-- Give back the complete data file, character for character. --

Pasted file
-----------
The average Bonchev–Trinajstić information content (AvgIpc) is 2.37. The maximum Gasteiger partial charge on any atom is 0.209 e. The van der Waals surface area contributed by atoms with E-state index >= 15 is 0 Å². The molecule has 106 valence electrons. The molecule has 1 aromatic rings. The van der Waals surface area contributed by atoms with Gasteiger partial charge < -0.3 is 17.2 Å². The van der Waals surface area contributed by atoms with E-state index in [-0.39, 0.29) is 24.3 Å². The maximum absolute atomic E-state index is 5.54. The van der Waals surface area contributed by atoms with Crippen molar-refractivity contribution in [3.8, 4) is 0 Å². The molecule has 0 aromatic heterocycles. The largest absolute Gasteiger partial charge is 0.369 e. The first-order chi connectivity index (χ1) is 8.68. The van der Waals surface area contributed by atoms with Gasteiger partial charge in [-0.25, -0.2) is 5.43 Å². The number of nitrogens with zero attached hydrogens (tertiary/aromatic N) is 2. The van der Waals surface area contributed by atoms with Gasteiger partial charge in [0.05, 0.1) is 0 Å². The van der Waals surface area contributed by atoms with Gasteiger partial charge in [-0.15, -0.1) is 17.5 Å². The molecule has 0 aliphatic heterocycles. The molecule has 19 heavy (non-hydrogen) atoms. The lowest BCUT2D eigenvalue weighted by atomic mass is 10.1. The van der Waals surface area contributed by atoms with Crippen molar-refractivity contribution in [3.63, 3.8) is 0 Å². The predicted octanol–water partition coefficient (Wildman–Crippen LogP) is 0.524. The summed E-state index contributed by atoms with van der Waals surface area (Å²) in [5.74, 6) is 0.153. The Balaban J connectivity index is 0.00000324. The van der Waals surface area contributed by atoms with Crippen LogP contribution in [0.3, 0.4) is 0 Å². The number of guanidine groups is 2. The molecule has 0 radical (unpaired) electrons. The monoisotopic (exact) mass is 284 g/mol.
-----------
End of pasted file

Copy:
The average Bonchev–Trinajstić information content (AvgIpc) is 2.37. The maximum Gasteiger partial charge on any atom is 0.209 e. The van der Waals surface area contributed by atoms with E-state index >= 15 is 0 Å². The molecule has 106 valence electrons. The molecule has 1 aromatic rings. The van der Waals surface area contributed by atoms with Gasteiger partial charge < -0.3 is 17.2 Å². The van der Waals surface area contributed by atoms with E-state index in [-0.39, 0.29) is 24.3 Å². The maximum absolute atomic E-state index is 5.54. The van der Waals surface area contributed by atoms with Crippen molar-refractivity contribution in [3.8, 4) is 0 Å². The molecule has 0 aromatic heterocycles. The largest absolute Gasteiger partial charge is 0.369 e. The first-order chi connectivity index (χ1) is 8.68. The van der Waals surface area contributed by atoms with Gasteiger partial charge in [-0.25, -0.2) is 5.43 Å². The number of nitrogens with zero attached hydrogens (tertiary/aromatic N) is 2. The van der Waals surface area contributed by atoms with Gasteiger partial charge in [0.05, 0.1) is 0 Å². The van der Waals surface area contributed by atoms with Gasteiger partial charge in [-0.15, -0.1) is 17.5 Å². The molecule has 0 aliphatic heterocycles. The molecule has 19 heavy (non-hydrogen) atoms. The lowest BCUT2D eigenvalue weighted by atomic mass is 10.1. The van der Waals surface area contributed by atoms with Crippen molar-refractivity contribution in [3.63, 3.8) is 0 Å². The predicted octanol–water partition coefficient (Wildman–Crippen LogP) is 0.524. The summed E-state index contributed by atoms with van der Waals surface area (Å²) in [5.74, 6) is 0.153. The Balaban J connectivity index is 0.00000324. The van der Waals surface area contributed by atoms with Crippen LogP contribution in [0.3, 0.4) is 0 Å². The number of guanidine groups is 2. The molecule has 0 radical (unpaired) electrons. The monoisotopic (exact) mass is 284 g/mol.